When someone has a heart attack, every second counts. Speed treatment, and you save lives. That’s why the new iPhone app just released by the San Ramon Valley Fire Department is so interesting. The new iPhone app, called Fire Department, acts like a “crowd sourced emergency response” app and it shows a lot of promise for connecting everyday people like you and me with the power to lend a hand – and maybe even be a hero. Its primary purpose, right now at least, is to connect people who know CPR with people who need it – right now. The iPhone is perfect for that.
I’m in Seattle, so the app was less meaningful to me than someone living in, say, San Ramon, California – where it’s already been rolled out by the fire department there. I can already see where they’re going though and am hoping that the Seattle Fire Department takes a look at the service. The app has four categories of service right now:
- Incidents: a stream of incidents from the fire department’s dispatch. Most of what I saw from looking at the app were medical emergencies, though there was also one vehicle accident. You can look at a live stream, or a log of recent incidents and even see them placed on a map of your area.
- Radio: this is the audio stream coming from the fire department’s dispatch. It just went off while I was writing this, and I have to say, there’s something cool about hearing the dispatchers voice. It makes everything feel way more real – not just some iPhone app, but hey, this is real life.
- Photos: these looked mostly like archived photos that San Ramon had on hand for launch. But you can imagine this evolving over time into something tied to real-time incidents.
- Notifications: this is where the settings are so that you can fine tune things so you’re only notified on “hazardous materials” and “vehicle accidents” but not “structure fires,” for example. It’s here where people qualified in CPR would set the app to notify them when someone nearby needs emergency CPR treatment.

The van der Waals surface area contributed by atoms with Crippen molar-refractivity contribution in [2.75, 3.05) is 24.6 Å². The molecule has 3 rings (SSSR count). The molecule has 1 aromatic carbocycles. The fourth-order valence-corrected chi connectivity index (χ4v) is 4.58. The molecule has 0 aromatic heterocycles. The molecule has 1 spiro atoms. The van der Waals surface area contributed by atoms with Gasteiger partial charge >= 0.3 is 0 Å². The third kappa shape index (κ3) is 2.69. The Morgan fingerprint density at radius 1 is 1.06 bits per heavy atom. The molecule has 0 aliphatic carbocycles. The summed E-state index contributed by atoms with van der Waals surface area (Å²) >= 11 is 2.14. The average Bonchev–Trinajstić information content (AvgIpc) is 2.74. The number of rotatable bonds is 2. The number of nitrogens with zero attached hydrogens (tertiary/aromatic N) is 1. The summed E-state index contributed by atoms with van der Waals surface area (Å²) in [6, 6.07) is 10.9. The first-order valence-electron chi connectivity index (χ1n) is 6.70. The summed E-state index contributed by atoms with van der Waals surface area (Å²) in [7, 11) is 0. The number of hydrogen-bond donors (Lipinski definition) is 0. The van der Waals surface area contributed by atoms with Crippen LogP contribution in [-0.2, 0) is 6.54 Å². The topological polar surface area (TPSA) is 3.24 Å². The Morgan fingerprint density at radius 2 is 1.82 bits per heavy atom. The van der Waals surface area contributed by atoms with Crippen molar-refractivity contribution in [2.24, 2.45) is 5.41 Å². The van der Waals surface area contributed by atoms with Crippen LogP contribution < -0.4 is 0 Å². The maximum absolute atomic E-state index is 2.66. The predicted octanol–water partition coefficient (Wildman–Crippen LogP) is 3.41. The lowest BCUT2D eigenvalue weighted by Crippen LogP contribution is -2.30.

This app still has a ways to go to realize it’s full potential. Right now, it acts more like a glorified dispatch radio, delivered over the iPhone. That’s cool, but where it gets really exciting is when communication starts flowing both ways.
You have to be careful when you’re talking about emergency incidents though. Cool by itself doesn’t cut it. Forcing people to call 911 to report an incident helps reduce false and accidental reports and helps responders have better information before heading to the scene. Still, there’s still room to turn an app like this into more of a two-way information flow. With some good process design, it wouldn’t be hard to build a set of screens to capture more structured data about an incident – and do it pretty quickly without a whole bunch of typing (not something you want to be doing in an emergency). In the case of fires, it might also be helpful to have a snapshot taken from an iPhone to quickly convey the status of the fire in ways that would just take too long or be less accurate than someone trying to explain it over the phone in words.
I love this app – not so much for what it is today, but for what it says about where this kind of civic engagement can go in the future. When it comes to handling serious fires or health situations, I want the real deal. I want a firefighter or EMT. But even these guys can use some help – some extra eyes and ears, and maybe even some extra hands now and then.
Image modified from original by Eric Heath. Thanks Eric.